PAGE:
China a means to address its concerns with the

prevailing U.S.-centric security arrangements that

dominate the region by rewarding the countries that

acquiesce to Chinese interests in return for econom-

60 | Center for Strategic and International Studies


ic advantages, development assistance, and technological

benefits. These arrangements harken back

to the ancient tributary system, through which China

exacted compliance from neighboring states on

matters of politics, defense, and economics.

Nowhere is this Chinese alternative to the U.S. huband-spoke

network more evident than with China’s

most ambitious development project—One Belt,

One Road (OBOR). OBOR seeks to connect China’s

economy with infrastructure networks across Eurasia

and into the Middle East. By fostering collaboration

across the historic Silk Road and developing a new

maritime branch, Chinese leaders are actively pursuing

strategic initiatives designed to redirect the global

economy to run through Asia, along corridors that

lead to Beijing.

In their efforts to establish a Chinese-centered hierarchical

order, Chinese leaders have embarked on an

ambitious, yet risky strategy. The AIIB and OBOR are

subsidized by the Chinese economy. While supported

by numerous countries besides China, it is unlikely

that either project will succeed without Chinese

economic backing. In this way, Chinese leaders are

attempting to expand China’s regional influence by

doubling down on economic power.

Overinvestment in economic initiatives leaves Beijing

susceptible to the same vulnerabilities that

threaten the Chinese economy. Should the Chinese

economy stumble, aspects of the AIIB and

OBOR will need to be scaled back. The knock-on

effects of an economic slowdown could diminish

China’s future role in the region. The smaller countries

of Asia have tolerated Chinese assertiveness

in exchange for economic gains and because they

fear that challenging China could cause Beijing to

punish them economically. If China is no longer

able to afford those benefits, many smaller countries

may be less willing to show deference and

more willing to push back against Chinese threats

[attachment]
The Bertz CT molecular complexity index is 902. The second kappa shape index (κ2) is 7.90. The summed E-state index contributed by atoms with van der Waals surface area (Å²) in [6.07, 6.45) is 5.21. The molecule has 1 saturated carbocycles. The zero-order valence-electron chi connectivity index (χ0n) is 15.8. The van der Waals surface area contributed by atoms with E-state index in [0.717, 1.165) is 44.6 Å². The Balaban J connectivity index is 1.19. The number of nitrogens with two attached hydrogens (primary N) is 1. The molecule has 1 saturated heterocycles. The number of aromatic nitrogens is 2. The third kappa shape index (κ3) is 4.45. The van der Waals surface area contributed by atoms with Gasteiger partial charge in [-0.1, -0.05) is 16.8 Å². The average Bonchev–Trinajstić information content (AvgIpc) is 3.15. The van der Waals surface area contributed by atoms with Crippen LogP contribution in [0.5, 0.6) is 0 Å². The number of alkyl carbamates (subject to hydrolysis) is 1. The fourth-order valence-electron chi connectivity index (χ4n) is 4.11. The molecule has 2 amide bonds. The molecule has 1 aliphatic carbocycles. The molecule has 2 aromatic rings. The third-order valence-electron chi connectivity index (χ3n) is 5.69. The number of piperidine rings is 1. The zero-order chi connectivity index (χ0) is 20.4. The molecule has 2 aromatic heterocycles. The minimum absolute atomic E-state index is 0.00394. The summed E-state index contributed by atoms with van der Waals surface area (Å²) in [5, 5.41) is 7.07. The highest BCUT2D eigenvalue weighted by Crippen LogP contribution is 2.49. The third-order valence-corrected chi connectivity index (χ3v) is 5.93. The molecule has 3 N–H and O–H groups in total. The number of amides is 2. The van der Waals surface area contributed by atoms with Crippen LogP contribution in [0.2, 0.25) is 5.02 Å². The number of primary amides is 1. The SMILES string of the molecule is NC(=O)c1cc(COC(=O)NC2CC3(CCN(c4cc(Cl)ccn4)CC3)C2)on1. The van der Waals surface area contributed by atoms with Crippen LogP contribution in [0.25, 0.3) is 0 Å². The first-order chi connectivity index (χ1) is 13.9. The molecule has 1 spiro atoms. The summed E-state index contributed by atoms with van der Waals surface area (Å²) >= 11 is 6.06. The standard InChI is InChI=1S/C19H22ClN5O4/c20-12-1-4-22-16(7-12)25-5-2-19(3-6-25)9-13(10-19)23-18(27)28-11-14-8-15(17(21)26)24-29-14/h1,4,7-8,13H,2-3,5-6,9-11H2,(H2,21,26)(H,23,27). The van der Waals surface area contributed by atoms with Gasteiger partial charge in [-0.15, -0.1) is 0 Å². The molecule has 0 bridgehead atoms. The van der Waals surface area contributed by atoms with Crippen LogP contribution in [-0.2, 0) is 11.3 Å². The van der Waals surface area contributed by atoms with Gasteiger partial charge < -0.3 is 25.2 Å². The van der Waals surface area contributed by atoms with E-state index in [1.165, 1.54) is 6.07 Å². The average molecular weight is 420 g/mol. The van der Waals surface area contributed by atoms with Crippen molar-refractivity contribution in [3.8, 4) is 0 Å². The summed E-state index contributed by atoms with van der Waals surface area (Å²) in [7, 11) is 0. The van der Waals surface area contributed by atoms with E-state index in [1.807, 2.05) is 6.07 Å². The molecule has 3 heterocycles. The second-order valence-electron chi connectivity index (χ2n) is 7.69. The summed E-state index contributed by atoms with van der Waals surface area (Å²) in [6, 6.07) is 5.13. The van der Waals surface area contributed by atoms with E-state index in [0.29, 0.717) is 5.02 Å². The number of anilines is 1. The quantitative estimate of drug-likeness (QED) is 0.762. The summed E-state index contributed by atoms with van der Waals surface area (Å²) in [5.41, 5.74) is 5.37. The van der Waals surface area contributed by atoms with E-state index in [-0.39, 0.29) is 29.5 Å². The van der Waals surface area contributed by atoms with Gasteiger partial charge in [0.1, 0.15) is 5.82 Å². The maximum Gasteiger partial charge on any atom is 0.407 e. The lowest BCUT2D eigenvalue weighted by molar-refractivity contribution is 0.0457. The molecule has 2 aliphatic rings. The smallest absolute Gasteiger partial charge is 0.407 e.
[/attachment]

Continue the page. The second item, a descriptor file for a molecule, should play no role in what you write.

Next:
to their interests.

In the South China Sea, where in recent years China

has incrementally altered the status quo in its favor,

such a development could have a positive effect.

Myriad steps taken by some of the other claimants to

the disputed land features, as well as by the United

States, Japan, and other concerned members of the

international community, have not persuaded Beijing

to moderate its assertiveness and seek cooperative

solutions to the extant territorial disputes. Any reduction

in Chinese influence may diminish the disincentives

that smaller claimant states and the Association

of Southeast Asian Nations (ASEAN) face vis-à-vis China.

Firmer and coordinated policies among Vietnam,

the Philippines, and Malaysia, combined with greater

unity among all the ASEAN member countries, might

induce Beijing to conclude a binding code of conduct

for the South China Sea that ensures disputes

are managed peacefully and in accordance with international

law.

Similarly, China’s economic slowdown could offer

Japan an occasion to gain leverage in the Sino-Japanese

relationship, creating the possibility to tamp

down tensions in the East China Sea and stabilize bilateral

ties that remain a fragile, but critically important,

component of the regional security landscape.

Perhaps most significantly, a Chinese economic

slowdown affords the United States an opportunity

to buttress its political, economic, and military position

in the Asia-Pacific, and assuage worries that the

United States lacks sufficient strategic vision and political

commitment to the region. The outcome relies

on how Washington plays its hand, but the result

could be the strengthening of a rules-based, U.S.-led

security architecture in the Asia-Pacific region for

years to come.

Global Forecast 2016 | 61


62 | Center for Strategic and International Studies


Beyond TPP: Shaping an

Economic Strategy in Asia

ERNEST BOWER, MATTHEW GOODMAN, AND SCOTT MILLER

FEW THINGS ARE AS IMPORT-

ANT FOR AMERICA’S FUTURE AS

AN EFFECTIVE INTERNATIONAL

ECONOMIC POLICY. The United

States urgently needs a comprehensive

economic strategy toward

the Asia-Pacific, a region that will

do more to determine U.S. interests

over coming decades than

any other.

America is a Pacific power, and

our prosperity and security are inextricably

linked to Asia’s. The region

is home to the world’s three

largest economies—the United

States, China, and Japan—and 8 of

the world’s 15 countries with gross

domestic product of over $1 trillion

a year. More than 60 percent

of Fortune Global 500 companies

are headquartered in the Asia-Pacific.

But the facts on the ground in

Asia are fundamentally changing.

By 2030, the region will be home

to two-thirds of the world’s middle

class. Most of the growth will take

place in China and India, which are

returning to their traditional positions

at the center of Asian economic

and political affairs.

Achieving the United States’

broader political and security

goals in Asia depends on sustained